I'm just about old enough to remember the public announcement of the qualifying exam, when Miss Dewart read out the S1, S2, S3, J1, J2, J3 or modified categories to our primary 7 class. I can't read Stan Barstow's "Joby" without recognising Joby's sense of dislocation when the 11-plus separated him from his friends. Imagine being labelled "modified" at 11. Years later the Highers were handed over by a postman whose smile as he said "big examination results" was hugely conspiratorial. I sometimes ask pupils if they take the envelope to a private place to open it, to compose themselves before the public announcement. This year one girl said that her aunt and uncle had taken the envelope, placed it one the table in front of her and commanded, "now open it".
In France, there's even less of a hiding place as the Bac results appear on Minitel and anyone can check them. The local paper prints huge lists of which students have satisfied which jury - at the same time as the student learns the results. One friend's daughter learnt from the paper that she had an oral exam 48 hours later, with the whole course to be revised, in order to achieve the required points. How many Scottish students could survive 40 minutes' questioning on Plato's Republic? One of her classmates was in despair about the number of points needed in her oral until she realised she had miscalculated the total. Now, of course, she's reading mathematics at university.
Perhaps it's a reflection on the Scottish psyche that posting the results to the individual's home gives that option of privacy.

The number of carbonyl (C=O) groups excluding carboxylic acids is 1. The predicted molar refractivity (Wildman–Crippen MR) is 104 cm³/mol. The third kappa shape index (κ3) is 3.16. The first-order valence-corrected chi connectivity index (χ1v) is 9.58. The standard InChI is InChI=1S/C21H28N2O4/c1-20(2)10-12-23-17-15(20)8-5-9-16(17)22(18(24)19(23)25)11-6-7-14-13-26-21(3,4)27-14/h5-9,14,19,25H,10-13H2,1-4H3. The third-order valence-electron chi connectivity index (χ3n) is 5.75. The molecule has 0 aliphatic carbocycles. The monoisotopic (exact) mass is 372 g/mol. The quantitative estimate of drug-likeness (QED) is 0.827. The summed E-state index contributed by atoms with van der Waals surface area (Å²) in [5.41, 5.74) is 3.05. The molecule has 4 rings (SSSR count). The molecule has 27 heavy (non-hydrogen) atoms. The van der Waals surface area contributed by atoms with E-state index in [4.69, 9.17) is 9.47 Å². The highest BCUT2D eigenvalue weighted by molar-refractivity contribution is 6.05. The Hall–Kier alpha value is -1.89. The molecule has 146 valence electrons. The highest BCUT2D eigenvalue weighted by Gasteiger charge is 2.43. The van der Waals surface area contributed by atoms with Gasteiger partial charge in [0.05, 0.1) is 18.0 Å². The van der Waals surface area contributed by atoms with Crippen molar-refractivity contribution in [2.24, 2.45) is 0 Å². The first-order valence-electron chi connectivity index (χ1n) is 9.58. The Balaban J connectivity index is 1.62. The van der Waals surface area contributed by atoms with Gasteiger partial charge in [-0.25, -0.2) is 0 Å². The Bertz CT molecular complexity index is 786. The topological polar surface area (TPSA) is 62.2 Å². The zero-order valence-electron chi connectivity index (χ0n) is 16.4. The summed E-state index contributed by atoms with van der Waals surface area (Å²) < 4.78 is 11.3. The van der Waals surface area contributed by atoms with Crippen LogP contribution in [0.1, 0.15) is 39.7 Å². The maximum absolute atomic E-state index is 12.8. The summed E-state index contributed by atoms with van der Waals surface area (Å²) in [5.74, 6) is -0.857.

When the appeals come round there's an upsetting inconsistency about the policy employed by different schools and different principal teachers. No one would support appeals that are spurious, but I've known cases where a principal teacher (usually male) either through laziness or a sense of pompous authority won't make appeals to legitimate candidates, stating that if the candidate had been any good they would have got it first time round.
All teachers have known cases of pupils gaining awards that we'd be tempted to appeal against, but if there is a chance of an award on appeal then one should be lodged.
We had a visit last year from a delegation of teachers from China. In the booklet about their school they listed the grading of their staff. Out of about 100 staff, eight were afforded the title "teaching celebrity" or "expert teachers" and the remainder merely "senior academic", "intermediate academic" or "top teacher". That's what I call a public display of ranking. Somewhat ironic though when top teacher is the bottom grade, and I don't know whether or not there was a right of appeal.
A few years back, Radio Clyde ran a poll (along with Woolworths) to find the city's "superteacher". Despite cynics who reported children filing out of the store with armfuls of voting forms, the person laughing all the way to a Mediterranean cruise was the successful teacher. Who can argue against such public results and acclamation by market forces?